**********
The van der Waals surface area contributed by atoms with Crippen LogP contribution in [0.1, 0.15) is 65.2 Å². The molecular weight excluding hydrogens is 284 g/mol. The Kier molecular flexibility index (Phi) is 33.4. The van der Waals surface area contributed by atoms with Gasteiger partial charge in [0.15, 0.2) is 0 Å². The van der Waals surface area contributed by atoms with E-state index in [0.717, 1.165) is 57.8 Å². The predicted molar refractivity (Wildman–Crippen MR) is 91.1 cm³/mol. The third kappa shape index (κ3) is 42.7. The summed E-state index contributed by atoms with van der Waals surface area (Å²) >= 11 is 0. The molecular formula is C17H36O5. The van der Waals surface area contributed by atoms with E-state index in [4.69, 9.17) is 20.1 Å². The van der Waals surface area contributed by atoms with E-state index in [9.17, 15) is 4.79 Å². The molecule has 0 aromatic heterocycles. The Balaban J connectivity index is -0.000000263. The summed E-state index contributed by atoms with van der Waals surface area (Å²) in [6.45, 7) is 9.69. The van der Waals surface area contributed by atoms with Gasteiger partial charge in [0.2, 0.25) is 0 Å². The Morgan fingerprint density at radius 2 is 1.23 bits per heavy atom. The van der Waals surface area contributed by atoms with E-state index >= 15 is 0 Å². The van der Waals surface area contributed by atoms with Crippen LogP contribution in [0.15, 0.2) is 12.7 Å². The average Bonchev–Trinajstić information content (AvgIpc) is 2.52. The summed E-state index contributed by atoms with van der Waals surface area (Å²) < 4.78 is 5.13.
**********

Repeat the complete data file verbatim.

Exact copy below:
The van der Waals surface area contributed by atoms with Crippen LogP contribution in [0.1, 0.15) is 65.2 Å². The molecular weight excluding hydrogens is 284 g/mol. The Kier molecular flexibility index (Phi) is 33.4. The van der Waals surface area contributed by atoms with Gasteiger partial charge in [0.15, 0.2) is 0 Å². The van der Waals surface area contributed by atoms with E-state index in [0.717, 1.165) is 57.8 Å². The predicted molar refractivity (Wildman–Crippen MR) is 91.1 cm³/mol. The third kappa shape index (κ3) is 42.7. The summed E-state index contributed by atoms with van der Waals surface area (Å²) >= 11 is 0. The molecular formula is C17H36O5. The van der Waals surface area contributed by atoms with E-state index in [4.69, 9.17) is 20.1 Å². The van der Waals surface area contributed by atoms with E-state index in [9.17, 15) is 4.79 Å². The molecule has 0 aromatic heterocycles. The Balaban J connectivity index is -0.000000263. The summed E-state index contributed by atoms with van der Waals surface area (Å²) in [6.45, 7) is 9.69. The van der Waals surface area contributed by atoms with Gasteiger partial charge in [0.2, 0.25) is 0 Å². The Morgan fingerprint density at radius 2 is 1.23 bits per heavy atom. The van der Waals surface area contributed by atoms with E-state index >= 15 is 0 Å². The van der Waals surface area contributed by atoms with Crippen LogP contribution in [0.15, 0.2) is 12.7 Å². The average Bonchev–Trinajstić information content (AvgIpc) is 2.52. The summed E-state index contributed by atoms with van der Waals surface area (Å²) < 4.78 is 5.13.